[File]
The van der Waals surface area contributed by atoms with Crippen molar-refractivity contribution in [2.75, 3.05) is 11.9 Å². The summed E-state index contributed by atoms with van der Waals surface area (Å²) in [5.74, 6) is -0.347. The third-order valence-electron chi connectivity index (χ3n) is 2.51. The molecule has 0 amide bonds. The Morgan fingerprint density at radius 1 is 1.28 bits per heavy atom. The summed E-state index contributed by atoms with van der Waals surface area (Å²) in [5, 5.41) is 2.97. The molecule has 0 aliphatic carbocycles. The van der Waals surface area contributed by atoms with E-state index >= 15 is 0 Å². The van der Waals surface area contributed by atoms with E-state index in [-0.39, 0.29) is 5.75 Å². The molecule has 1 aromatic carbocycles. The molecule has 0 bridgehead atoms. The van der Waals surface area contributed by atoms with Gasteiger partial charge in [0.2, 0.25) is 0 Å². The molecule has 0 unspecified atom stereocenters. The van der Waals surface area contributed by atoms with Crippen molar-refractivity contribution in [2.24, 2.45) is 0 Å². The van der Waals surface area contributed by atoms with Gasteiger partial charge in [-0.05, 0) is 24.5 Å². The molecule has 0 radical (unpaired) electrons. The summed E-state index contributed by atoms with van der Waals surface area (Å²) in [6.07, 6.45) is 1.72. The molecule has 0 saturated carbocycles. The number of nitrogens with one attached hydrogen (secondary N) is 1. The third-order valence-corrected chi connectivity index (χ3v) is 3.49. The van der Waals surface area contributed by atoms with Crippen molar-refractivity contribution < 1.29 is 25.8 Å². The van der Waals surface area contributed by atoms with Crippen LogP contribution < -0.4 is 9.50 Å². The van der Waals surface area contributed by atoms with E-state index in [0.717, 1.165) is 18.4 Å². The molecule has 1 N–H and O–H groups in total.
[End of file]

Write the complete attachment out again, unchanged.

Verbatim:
The van der Waals surface area contributed by atoms with Crippen molar-refractivity contribution in [2.75, 3.05) is 11.9 Å². The summed E-state index contributed by atoms with van der Waals surface area (Å²) in [5.74, 6) is -0.347. The third-order valence-electron chi connectivity index (χ3n) is 2.51. The molecule has 0 amide bonds. The Morgan fingerprint density at radius 1 is 1.28 bits per heavy atom. The summed E-state index contributed by atoms with van der Waals surface area (Å²) in [5, 5.41) is 2.97. The molecule has 0 aliphatic carbocycles. The van der Waals surface area contributed by atoms with E-state index >= 15 is 0 Å². The van der Waals surface area contributed by atoms with E-state index in [-0.39, 0.29) is 5.75 Å². The molecule has 1 aromatic carbocycles. The molecule has 0 bridgehead atoms. The van der Waals surface area contributed by atoms with Gasteiger partial charge in [0.2, 0.25) is 0 Å². The molecule has 0 unspecified atom stereocenters. The van der Waals surface area contributed by atoms with Crippen molar-refractivity contribution in [2.24, 2.45) is 0 Å². The van der Waals surface area contributed by atoms with Gasteiger partial charge in [-0.05, 0) is 24.5 Å². The molecule has 0 radical (unpaired) electrons. The summed E-state index contributed by atoms with van der Waals surface area (Å²) in [6.07, 6.45) is 1.72. The molecule has 0 saturated carbocycles. The number of nitrogens with one attached hydrogen (secondary N) is 1. The third-order valence-corrected chi connectivity index (χ3v) is 3.49. The van der Waals surface area contributed by atoms with Crippen molar-refractivity contribution < 1.29 is 25.8 Å². The van der Waals surface area contributed by atoms with Crippen LogP contribution < -0.4 is 9.50 Å². The van der Waals surface area contributed by atoms with E-state index in [0.717, 1.165) is 18.4 Å². The molecule has 1 N–H and O–H groups in total.